Texas well-owner training set for May 28

DOUBLE BAYOU, May 11, 2015 - Anyone interested in private water-well management in the Double Bayou watershed is invited to a Texas Well Owner Network training May 28 in Double Bayou.

“It’s great to have a TWON workshop here in the Double Bayou watershed, so that folks have an opportunity to learn more about protecting their own local water resources,” said Linda Shead, Double Bayou watershed coordinator.

The training, which is free and open to the public, will be from 5:30 p.m.–7:30 p.m. at the Double Bayou Community Center, 2211 Eagle Ferry Road, said Drew Gholson, Texas A&M AgriLife Extension Service program specialist and network coordinator in College Station.

“The TWON program is for Texas residents who depend on household wells for their water needs, so they can learn about improving and protecting their community water resources,” Gholson said. “The program was established to help well owners become familiar with Texas groundwater resources, well maintenance and construction, and water quality and treatment.”

He said participants may bring well-water samples to the training to be screened.

The cost is $10 per sample, due when samples are turned in.

“Water samples will be screened for nitrates, total dissolved solids and bacteria,” Gholson said.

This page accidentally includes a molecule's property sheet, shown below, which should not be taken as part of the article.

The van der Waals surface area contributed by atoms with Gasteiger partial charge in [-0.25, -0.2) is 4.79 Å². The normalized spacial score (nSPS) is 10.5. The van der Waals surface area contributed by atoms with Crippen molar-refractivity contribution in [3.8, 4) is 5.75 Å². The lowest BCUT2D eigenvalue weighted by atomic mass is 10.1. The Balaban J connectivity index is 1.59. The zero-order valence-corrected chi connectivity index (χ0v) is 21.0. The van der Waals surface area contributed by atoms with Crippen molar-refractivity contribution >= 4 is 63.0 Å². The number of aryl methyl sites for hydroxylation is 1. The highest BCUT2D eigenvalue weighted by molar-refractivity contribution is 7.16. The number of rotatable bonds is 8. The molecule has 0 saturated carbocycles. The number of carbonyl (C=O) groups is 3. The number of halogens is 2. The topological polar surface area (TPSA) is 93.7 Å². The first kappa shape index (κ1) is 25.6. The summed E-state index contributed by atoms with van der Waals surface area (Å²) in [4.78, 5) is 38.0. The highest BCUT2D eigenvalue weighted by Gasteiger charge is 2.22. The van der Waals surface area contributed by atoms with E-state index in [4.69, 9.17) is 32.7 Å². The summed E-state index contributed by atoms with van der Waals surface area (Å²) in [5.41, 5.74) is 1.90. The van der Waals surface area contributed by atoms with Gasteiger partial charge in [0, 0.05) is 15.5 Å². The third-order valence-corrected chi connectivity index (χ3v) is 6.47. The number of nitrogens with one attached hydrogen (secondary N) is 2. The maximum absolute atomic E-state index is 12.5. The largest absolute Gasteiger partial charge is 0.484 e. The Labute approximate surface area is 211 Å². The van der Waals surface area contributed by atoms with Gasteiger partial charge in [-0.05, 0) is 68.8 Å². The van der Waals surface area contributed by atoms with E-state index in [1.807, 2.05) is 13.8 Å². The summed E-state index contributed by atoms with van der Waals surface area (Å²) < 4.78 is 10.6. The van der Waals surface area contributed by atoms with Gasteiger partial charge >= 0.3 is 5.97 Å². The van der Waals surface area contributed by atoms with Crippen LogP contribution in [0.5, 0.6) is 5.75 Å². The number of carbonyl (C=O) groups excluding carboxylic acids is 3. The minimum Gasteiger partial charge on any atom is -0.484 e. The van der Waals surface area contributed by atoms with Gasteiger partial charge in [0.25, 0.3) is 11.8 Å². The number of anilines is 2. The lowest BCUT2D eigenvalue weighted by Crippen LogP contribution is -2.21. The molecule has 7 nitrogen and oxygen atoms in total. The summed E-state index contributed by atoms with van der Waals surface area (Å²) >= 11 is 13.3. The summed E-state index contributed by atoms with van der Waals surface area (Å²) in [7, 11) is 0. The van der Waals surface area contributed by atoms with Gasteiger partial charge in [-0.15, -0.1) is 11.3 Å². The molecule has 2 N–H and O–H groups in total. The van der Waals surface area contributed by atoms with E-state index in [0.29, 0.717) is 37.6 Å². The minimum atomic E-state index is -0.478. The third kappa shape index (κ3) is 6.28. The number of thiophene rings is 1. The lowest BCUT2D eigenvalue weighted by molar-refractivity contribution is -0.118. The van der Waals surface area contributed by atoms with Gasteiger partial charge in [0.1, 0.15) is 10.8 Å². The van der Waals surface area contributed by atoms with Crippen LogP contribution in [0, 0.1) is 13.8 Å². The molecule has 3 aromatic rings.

Well owners who would like to have their well water sampled can pick up two sample containers from the AgriLife Extension office in Chambers County, 295 Whites Memorial Park Drive in Anahuac.

Bringing water samples to the training is not required, Gholson said, but those wanting to have water samples analyzed must attend the training.

He said space is limited, so attendees are requested to register at http://twon.tamu.edu/training or call 979-845-1461 as soon as possible.

The training is one of 30 being conducted statewide through the Preventing Water Quality Contamination through the Texas Well Owner Network project. Other scheduled trainings include Liberty, Del Rio and Sonora.

“The core content of this program is the same as other trainings, but the information is tailored to local water quality issues and aquifers,” he said.

Gholson said more than 1 million private water wells in Texas provide water to citizens in rural areas and increasingly to those living on small acreages at the growing rural-urban interface.
“Private well owners are independently responsible for monitoring the quality of their wells,” he said. “They are responsible for ensuring their drinking water is safe. This means they are responsible for all aspects of the water system – testing, inspecting, maintaining – and this training will help private well owners to understand and care for their wells.”

Funding for the Texas Well Owner Network is through a Clean Water Act nonpoint source grant provided by the Texas State Soil and Water Conservation Board and the U.S. Environmental Protection Agency. The project is managed by the Texas Water Resources Institute, part of Texas A&M AgriLife Research, the AgriLife Extension and the College of Agriculture and Life Sciences at Texas A&M University.

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